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SC attorney general joins 24-state coalition against Biden's vaccine mandate

·2 min read

Sep. 16—South Carolina's attorney general sent a letter to President Joe Biden on Thursday, warning of litigation over a potential COVID-19 vaccine mandate.

The mandate in question is the proposed requirement on private sector employees to either get a COVID-19 vaccine, submit to weekly testing or be fired.

S.C. Attorney General Alan Wilson and 23 other attorneys general outlined their legal and policy concerns with the mandate, which will be carried out through an Occupational Safety and Health Act emergency temporary standard.

"Regardless of how you feel about vaccines, President Biden's edict is illegal; and if the administration doesn't change course, we'll pursue every legal option to strike it down," Wilson said. "I'm fully vaccinated and encourage everyone who can to get the shot, but this is a question of following the law. We think it will also mean fewer people will get vaccinated, which we've already seen in New York, where health care workers quit because of New York's vaccine mandate."

The coalition raises concerns about the expansion of a federal regulatory agency and public perception of the order's constitutionality.

The coalition goes beyond legal arguments to address practical policy considerations of such a sweeping order. Most concerning, they said, is the potential to drive individuals out of the workforce, particularly health care workers, who are most needed right now to fight the pandemic.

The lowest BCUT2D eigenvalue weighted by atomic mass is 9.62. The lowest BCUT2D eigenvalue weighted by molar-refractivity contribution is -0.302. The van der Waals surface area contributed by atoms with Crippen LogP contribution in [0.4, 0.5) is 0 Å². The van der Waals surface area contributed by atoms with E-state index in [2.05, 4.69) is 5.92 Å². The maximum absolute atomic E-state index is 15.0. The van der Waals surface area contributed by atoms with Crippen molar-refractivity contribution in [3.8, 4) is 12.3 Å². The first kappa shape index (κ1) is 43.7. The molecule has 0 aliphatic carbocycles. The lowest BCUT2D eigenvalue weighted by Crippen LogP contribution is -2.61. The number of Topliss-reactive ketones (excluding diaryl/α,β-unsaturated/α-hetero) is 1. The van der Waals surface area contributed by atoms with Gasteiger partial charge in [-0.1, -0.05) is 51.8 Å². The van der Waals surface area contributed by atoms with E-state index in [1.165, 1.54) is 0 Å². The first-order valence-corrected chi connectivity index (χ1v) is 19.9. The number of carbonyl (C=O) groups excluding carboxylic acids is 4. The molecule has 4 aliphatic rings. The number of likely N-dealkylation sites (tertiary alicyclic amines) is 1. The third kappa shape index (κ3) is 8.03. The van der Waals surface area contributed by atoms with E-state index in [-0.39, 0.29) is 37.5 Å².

Additionally, according to the letter, this mandate ignores the tens of millions of Americans with natural immunity and will drive further skepticism of vaccines.

The coalition also noted there are alternatives to a broad, nationwide order.

The letter states, "The risks of COVID-19 spread also vary widely depending on the nature of the business in question, many of which can have their employees, for example, work remotely. The one-size-fits-almost-all approach you have decreed makes clear that you intend to use the OSHA statute as a pretext to impose an unprecedented, controversial public health measure on a nationwide basis that only incidentally concerns the workplace."

South Carolina was joined on the letter by the attorneys general of Alabama, Alaska, Arizona, Arkansas, Florida, Georgia, Indiana, Kansas, Kentucky, Louisiana, Mississippi, Missouri, Montana, Nebraska, New Hampshire, North Dakota, Ohio, Oklahoma, South Dakota, Texas, Utah, West Virginia and Wyoming.

S.C. Gov. Henry McMaster has already voiced his opposition to the mandate, saying he would fight the vaccination requirement "to the gates of hell."